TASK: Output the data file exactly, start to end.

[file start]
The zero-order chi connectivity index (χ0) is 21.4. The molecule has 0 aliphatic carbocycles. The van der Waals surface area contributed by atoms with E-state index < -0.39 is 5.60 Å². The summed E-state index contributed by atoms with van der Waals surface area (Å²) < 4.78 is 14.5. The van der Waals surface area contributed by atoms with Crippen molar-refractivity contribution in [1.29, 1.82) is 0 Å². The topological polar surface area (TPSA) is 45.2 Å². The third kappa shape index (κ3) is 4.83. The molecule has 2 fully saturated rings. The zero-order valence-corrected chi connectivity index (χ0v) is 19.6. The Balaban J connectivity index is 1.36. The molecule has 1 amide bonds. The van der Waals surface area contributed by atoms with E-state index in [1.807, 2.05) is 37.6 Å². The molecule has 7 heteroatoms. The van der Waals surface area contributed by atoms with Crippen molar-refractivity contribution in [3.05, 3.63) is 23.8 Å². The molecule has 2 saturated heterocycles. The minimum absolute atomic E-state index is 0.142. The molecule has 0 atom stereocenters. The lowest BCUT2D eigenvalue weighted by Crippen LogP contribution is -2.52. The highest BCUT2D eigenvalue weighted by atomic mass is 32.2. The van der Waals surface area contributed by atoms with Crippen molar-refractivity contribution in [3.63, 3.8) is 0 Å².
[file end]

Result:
The zero-order chi connectivity index (χ0) is 21.4. The molecule has 0 aliphatic carbocycles. The van der Waals surface area contributed by atoms with E-state index < -0.39 is 5.60 Å². The summed E-state index contributed by atoms with van der Waals surface area (Å²) < 4.78 is 14.5. The van der Waals surface area contributed by atoms with Crippen molar-refractivity contribution in [1.29, 1.82) is 0 Å². The topological polar surface area (TPSA) is 45.2 Å². The third kappa shape index (κ3) is 4.83. The molecule has 2 fully saturated rings. The zero-order valence-corrected chi connectivity index (χ0v) is 19.6. The Balaban J connectivity index is 1.36. The molecule has 1 amide bonds. The van der Waals surface area contributed by atoms with E-state index in [1.807, 2.05) is 37.6 Å². The molecule has 7 heteroatoms. The van der Waals surface area contributed by atoms with Crippen molar-refractivity contribution in [3.05, 3.63) is 23.8 Å². The molecule has 2 saturated heterocycles. The minimum absolute atomic E-state index is 0.142. The molecule has 0 atom stereocenters. The lowest BCUT2D eigenvalue weighted by Crippen LogP contribution is -2.52. The highest BCUT2D eigenvalue weighted by atomic mass is 32.2. The van der Waals surface area contributed by atoms with Crippen molar-refractivity contribution in [3.63, 3.8) is 0 Å².